Getting Started with Bitcoin's Lightning Network

by Steven Hay

My last article dealt with the Bitcoin Lightning Network’s (LN) huge potential to shake up the crypto space (Watch this video to learn about Bitcoin's Lightning Network!). Since it was published about a week ago, the LN has grown like a weed on steroids:

Channel funding has roughly doubled, so it’s now possible to route the current safety limit’s maximum payment of up to 0.042 BTC with upwards of a 94% reliability rate:

Around 40% of channel funding for the entire LN stems from Andreas Brekken’s node. Unlike node centralization on Bitcoin Cash’s blockchain layer, Layer 2 node dominance doesn’t present any (known) technical risks. Should this node get taken down without warning, no user funds would be lost.

Apart from channel and funding growth, LN services have also increased significantly. According to Lightning Network Stores, the number of LN-accepting stores is up to 81. Additionally, the CoinGate payment service recently announced that they’ve begun processing LN payments for over 100 merchants.

Some of the best new LN services include Lightning Land’s livestream of a Lightning-powered candy dispenser, wooden accessories from Cherry Tree Venice, and the Reddit-like ThunderMessage page, where anyone can post or vote on text for LN payments:

Getting Started with Lightning

The Lightning Network is an exciting new realm with lots of fun activity, but how does the average user get involved?

Step 1: Get the Bitcoin Lightning Wallet

At the current time, no desktop wallet with a graphical user interface (GUI) and support for the main net exists. The attractive Zap wallet will likely be the first such wallet released, but it currently only supports test net. At this early stage, intrepid LN explorers must therefore rely on the available Android wallets.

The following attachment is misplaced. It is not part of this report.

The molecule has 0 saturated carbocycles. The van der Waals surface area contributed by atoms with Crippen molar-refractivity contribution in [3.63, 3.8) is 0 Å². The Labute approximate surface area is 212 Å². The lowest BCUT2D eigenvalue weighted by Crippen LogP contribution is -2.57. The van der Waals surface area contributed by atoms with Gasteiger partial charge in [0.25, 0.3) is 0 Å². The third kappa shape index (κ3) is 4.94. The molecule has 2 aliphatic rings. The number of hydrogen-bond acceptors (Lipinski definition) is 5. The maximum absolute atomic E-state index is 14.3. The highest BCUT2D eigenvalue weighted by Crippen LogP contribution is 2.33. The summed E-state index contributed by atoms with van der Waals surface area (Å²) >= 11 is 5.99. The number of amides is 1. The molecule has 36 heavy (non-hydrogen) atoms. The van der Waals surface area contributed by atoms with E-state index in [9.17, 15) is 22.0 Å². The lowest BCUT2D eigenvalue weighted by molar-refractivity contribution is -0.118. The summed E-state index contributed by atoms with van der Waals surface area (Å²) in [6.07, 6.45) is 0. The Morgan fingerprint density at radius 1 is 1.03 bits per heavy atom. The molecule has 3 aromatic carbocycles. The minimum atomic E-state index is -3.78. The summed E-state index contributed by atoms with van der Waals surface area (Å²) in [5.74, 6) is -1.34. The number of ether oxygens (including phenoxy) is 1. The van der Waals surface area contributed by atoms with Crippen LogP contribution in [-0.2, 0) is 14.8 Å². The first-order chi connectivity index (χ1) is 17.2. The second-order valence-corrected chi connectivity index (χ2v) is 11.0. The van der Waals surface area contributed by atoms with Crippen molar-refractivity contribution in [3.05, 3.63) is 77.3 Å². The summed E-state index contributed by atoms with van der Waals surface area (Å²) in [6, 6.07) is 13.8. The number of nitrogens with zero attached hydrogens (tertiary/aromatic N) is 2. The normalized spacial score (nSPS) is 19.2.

While ACINQ’s Eclair wallet is really good, at this time it only works for sending payments. As you might wish to receive payments, winnings from the Lightning Spin gambling site for example or article payments from, I highly recommend the Bitcoin Lightning Wallet (BLW) by Anton Kumaigorodskiy.

Step 2: Install Lightning Wallet to an Android Device or Android Emulator

You can download the wallet via the link to the Google Play store.

Android Device

Lightning Wallet works great on an Android phone, although it’s best used in combination with a PC. The PC is used to browse and interact with Lightning sites. Payments are then made via your phone’s Lightning Wallet, by scanning the QR codes of payment requests.  

While it’s possible to use just the phone, by copy-pasting payment URIs between the browser and Lightning Wallet, this method is fiddly and inconvenient.

Android Emulator

If you don’t have an Android phone or prefer to use your PC, Lightning Wallet works just as well in an Android emulator. I tested it in BlueStacks 3N but there are many more emulators which will prove compatible - Google Play should warn you before installation if they’re not.

In this environment, you’ll be copy-pasting transaction URIs between the browser and emulator windows, rather than scanning QR codes.

Step 3: Backup Your Mnemonic

When you first run Lightning Wallet, it’ll generate a mnemonic seed phrase, which you should record accurately and store securely. If your device or emulator is lost or fails somehow, the seed phrase can be used to restore any BTC contained in the wallet’s Bitcoin address. Balances existing within Lightning channels require both the seed and an extra channel recovery step to restore.

Step 4: Load the Lightning Wallet with Bitcoin

At this time, the minimum amount is 300,000 satoshis (or 0.003 BTC). At the current BTC price of ~$7,500 this is about $22.50. As LN is not yet a mature technology, it’s not advisable to exceed this minimum by much. Remember that the maximum amount which can be sent at this time is 0.042 BTC. Given the technical risk and present lack of expensive items or services for sale via LN, I recommend funding the wallet with around 310,000 satoshis. The reason for the extra 10,000 sat is explained under Step 7.